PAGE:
Given that water has started far more brawls in arid Colorado than whiskey, the passage of any measure designed to lower tensions over the issue is a news-making rarity at the Statehouse. That explains the pride many were feeling Tuesday when Colorado Gov. John Hickenlooper signed SB-36, a bill designed to ensure that water disputes don’t drain farmers dry, by simplifying and streamlining the dispute resolution process.
Western Slope Republicans Ray Scott (Grand Junction) and Don Coram (Montrose) brought the bill after repeatedly hearing horror stories of how agriculture water right holders were victimized by an overly complicated, unfair and costly groundwater dispute resolution process that seems rigged to favor water speculators. SB-36 would help speed the resolution of water disputes, and lower potential legal costs for participants, by limiting the evidence a district court may consider, when reviewing a decision or action of the commission or state engineer on appeal, to the evidence presented to the commission or state engineer.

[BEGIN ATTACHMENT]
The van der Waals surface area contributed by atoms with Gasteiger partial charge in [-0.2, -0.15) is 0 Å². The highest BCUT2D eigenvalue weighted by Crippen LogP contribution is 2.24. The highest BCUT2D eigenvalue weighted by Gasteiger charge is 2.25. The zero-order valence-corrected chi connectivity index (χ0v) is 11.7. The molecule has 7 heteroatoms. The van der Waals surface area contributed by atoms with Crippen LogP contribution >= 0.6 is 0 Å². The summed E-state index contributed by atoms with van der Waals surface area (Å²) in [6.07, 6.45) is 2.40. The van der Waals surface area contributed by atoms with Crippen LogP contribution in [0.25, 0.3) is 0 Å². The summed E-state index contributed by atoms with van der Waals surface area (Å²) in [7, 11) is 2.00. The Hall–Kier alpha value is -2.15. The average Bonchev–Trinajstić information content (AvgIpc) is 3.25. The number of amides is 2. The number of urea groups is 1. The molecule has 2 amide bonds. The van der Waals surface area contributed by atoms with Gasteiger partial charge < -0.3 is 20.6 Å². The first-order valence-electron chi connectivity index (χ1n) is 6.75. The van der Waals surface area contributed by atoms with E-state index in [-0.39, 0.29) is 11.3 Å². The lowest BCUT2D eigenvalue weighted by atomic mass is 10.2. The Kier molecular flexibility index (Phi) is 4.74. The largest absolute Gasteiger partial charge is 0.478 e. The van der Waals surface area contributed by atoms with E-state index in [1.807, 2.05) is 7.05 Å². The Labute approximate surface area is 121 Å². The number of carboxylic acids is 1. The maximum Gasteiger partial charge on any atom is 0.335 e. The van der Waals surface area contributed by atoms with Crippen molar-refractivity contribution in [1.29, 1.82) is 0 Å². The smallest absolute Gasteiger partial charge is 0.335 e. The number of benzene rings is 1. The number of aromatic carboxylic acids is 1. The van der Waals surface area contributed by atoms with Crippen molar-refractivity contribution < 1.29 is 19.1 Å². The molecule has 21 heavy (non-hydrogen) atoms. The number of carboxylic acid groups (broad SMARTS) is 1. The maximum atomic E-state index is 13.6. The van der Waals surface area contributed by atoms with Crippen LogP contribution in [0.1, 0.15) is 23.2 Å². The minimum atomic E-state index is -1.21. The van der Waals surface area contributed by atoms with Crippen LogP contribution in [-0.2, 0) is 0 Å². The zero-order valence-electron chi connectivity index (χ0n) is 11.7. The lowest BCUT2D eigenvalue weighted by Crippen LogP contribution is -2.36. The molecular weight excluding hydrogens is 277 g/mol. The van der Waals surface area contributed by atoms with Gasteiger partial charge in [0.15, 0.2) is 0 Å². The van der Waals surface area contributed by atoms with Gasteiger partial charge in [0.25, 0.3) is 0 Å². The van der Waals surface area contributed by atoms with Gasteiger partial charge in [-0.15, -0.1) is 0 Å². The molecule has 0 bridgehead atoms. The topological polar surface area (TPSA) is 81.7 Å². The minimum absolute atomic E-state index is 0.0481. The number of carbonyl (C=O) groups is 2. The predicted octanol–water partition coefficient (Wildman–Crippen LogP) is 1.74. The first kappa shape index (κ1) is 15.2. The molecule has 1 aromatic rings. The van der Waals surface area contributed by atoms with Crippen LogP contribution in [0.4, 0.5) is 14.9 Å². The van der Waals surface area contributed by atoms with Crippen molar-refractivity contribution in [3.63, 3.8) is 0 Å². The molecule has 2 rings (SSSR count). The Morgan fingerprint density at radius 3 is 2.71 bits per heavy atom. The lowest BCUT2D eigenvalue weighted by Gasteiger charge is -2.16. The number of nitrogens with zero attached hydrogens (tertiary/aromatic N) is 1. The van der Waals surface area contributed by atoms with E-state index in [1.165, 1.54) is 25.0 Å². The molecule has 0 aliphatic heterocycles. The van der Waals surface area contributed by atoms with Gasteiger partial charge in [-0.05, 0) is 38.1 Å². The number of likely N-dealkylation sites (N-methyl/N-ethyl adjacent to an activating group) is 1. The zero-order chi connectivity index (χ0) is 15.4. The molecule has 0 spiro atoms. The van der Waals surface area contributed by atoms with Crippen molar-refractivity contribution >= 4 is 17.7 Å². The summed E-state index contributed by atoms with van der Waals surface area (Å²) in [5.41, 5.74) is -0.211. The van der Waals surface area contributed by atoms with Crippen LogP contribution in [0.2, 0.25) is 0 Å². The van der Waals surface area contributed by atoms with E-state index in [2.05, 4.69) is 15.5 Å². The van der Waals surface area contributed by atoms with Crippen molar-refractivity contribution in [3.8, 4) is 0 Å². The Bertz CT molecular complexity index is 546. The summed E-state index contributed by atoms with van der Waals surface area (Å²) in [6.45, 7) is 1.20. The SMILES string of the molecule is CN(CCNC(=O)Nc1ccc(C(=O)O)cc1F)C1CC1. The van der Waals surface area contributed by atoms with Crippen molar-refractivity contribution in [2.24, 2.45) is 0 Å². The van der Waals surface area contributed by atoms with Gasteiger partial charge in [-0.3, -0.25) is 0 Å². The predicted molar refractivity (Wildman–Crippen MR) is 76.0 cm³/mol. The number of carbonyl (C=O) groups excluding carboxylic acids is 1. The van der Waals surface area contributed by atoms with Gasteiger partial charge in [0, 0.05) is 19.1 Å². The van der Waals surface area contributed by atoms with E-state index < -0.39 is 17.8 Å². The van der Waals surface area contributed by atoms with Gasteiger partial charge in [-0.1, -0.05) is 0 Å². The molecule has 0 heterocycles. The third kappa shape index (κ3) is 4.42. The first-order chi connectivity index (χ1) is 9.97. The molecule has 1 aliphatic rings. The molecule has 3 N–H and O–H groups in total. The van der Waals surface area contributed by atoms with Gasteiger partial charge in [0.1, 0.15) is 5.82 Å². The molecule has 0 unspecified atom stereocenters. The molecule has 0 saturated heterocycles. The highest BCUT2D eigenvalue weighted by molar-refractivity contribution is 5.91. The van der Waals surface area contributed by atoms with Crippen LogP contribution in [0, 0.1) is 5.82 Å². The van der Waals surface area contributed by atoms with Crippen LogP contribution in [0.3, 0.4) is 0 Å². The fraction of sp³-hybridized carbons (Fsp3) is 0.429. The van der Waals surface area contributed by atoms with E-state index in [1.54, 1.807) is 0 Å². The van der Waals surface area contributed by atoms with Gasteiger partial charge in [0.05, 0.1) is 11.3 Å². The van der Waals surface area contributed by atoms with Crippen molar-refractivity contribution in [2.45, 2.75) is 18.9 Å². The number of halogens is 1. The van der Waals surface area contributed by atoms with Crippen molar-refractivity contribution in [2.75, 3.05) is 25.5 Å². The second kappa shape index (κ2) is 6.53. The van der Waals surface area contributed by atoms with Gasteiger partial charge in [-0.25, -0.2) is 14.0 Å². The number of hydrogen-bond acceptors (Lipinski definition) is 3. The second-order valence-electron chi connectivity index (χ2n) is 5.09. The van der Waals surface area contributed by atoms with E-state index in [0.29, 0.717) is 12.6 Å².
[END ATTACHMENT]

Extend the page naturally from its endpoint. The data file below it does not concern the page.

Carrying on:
“This bill finally offers some relief for farmers who for too long have been subjected to an unfair and unnecessarily expensive water dispute resolution system that favoring well-funded brokers,” Scott said after the bill-signing ceremony. “I’m pleased to have been a part of this bill and to see it signed into law by the governor.”
“The cost of defending your water rights can cost as much as $100,000 each and every time you are in such litigation,” added Coram. “I have had farmers tell me they have spent in the neighborhood of $900,000. If you want to break a farm operation, I can think of nothing quicker. S.B. 36 will change the groundwater appellate process to mirror that of surface water, which says you can appeal only on the evidence presented.”
One farm owner also attending the bill signing, Colorado Farm Bureau member Marc Arnusch, said the new law would offer welcome help for any farmer in Colorado involved in litigation over water. “Signing this bill into law allows farmers to protect our most valuable resources from continual litigation, because when we run out of money to spend on litigation, our voices go silent,” said Arnusch. “This bill ensures that our voices will be heard.”